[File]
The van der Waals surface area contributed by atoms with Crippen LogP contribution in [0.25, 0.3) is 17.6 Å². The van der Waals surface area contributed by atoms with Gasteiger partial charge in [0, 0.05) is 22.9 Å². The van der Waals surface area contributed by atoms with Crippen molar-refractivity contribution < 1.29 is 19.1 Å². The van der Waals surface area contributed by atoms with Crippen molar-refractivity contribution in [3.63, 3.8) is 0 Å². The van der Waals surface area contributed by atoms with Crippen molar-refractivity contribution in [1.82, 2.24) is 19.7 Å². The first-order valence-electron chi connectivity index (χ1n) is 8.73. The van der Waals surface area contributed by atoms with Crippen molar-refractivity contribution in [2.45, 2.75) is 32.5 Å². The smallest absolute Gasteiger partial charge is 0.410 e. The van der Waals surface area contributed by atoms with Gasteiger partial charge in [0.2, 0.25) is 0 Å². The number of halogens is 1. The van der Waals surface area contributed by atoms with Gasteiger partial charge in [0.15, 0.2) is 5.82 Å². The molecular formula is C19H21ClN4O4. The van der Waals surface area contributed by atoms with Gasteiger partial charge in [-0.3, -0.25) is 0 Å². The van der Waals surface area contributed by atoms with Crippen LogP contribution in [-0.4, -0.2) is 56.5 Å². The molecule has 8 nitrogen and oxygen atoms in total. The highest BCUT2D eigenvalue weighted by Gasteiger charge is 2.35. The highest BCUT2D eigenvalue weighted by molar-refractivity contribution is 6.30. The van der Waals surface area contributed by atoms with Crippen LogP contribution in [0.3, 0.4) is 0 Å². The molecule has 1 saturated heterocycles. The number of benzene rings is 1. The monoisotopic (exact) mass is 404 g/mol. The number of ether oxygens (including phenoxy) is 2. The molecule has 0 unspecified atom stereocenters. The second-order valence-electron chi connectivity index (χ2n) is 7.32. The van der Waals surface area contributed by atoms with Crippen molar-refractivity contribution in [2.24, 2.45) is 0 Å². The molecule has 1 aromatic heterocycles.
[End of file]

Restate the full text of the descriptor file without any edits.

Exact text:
The van der Waals surface area contributed by atoms with Crippen LogP contribution in [0.25, 0.3) is 17.6 Å². The van der Waals surface area contributed by atoms with Gasteiger partial charge in [0, 0.05) is 22.9 Å². The van der Waals surface area contributed by atoms with Crippen molar-refractivity contribution < 1.29 is 19.1 Å². The van der Waals surface area contributed by atoms with Crippen molar-refractivity contribution in [3.63, 3.8) is 0 Å². The van der Waals surface area contributed by atoms with Crippen molar-refractivity contribution in [1.82, 2.24) is 19.7 Å². The first-order valence-electron chi connectivity index (χ1n) is 8.73. The van der Waals surface area contributed by atoms with Crippen molar-refractivity contribution in [2.45, 2.75) is 32.5 Å². The smallest absolute Gasteiger partial charge is 0.410 e. The van der Waals surface area contributed by atoms with Gasteiger partial charge in [0.2, 0.25) is 0 Å². The number of halogens is 1. The van der Waals surface area contributed by atoms with Gasteiger partial charge in [0.15, 0.2) is 5.82 Å². The molecular formula is C19H21ClN4O4. The van der Waals surface area contributed by atoms with Gasteiger partial charge in [-0.3, -0.25) is 0 Å². The van der Waals surface area contributed by atoms with Crippen LogP contribution in [-0.4, -0.2) is 56.5 Å². The molecule has 8 nitrogen and oxygen atoms in total. The highest BCUT2D eigenvalue weighted by Gasteiger charge is 2.35. The highest BCUT2D eigenvalue weighted by molar-refractivity contribution is 6.30. The van der Waals surface area contributed by atoms with Crippen LogP contribution in [0.3, 0.4) is 0 Å². The molecule has 1 saturated heterocycles. The number of benzene rings is 1. The monoisotopic (exact) mass is 404 g/mol. The number of ether oxygens (including phenoxy) is 2. The molecule has 0 unspecified atom stereocenters. The second-order valence-electron chi connectivity index (χ2n) is 7.32. The van der Waals surface area contributed by atoms with Crippen molar-refractivity contribution in [2.24, 2.45) is 0 Å². The molecule has 1 aromatic heterocycles.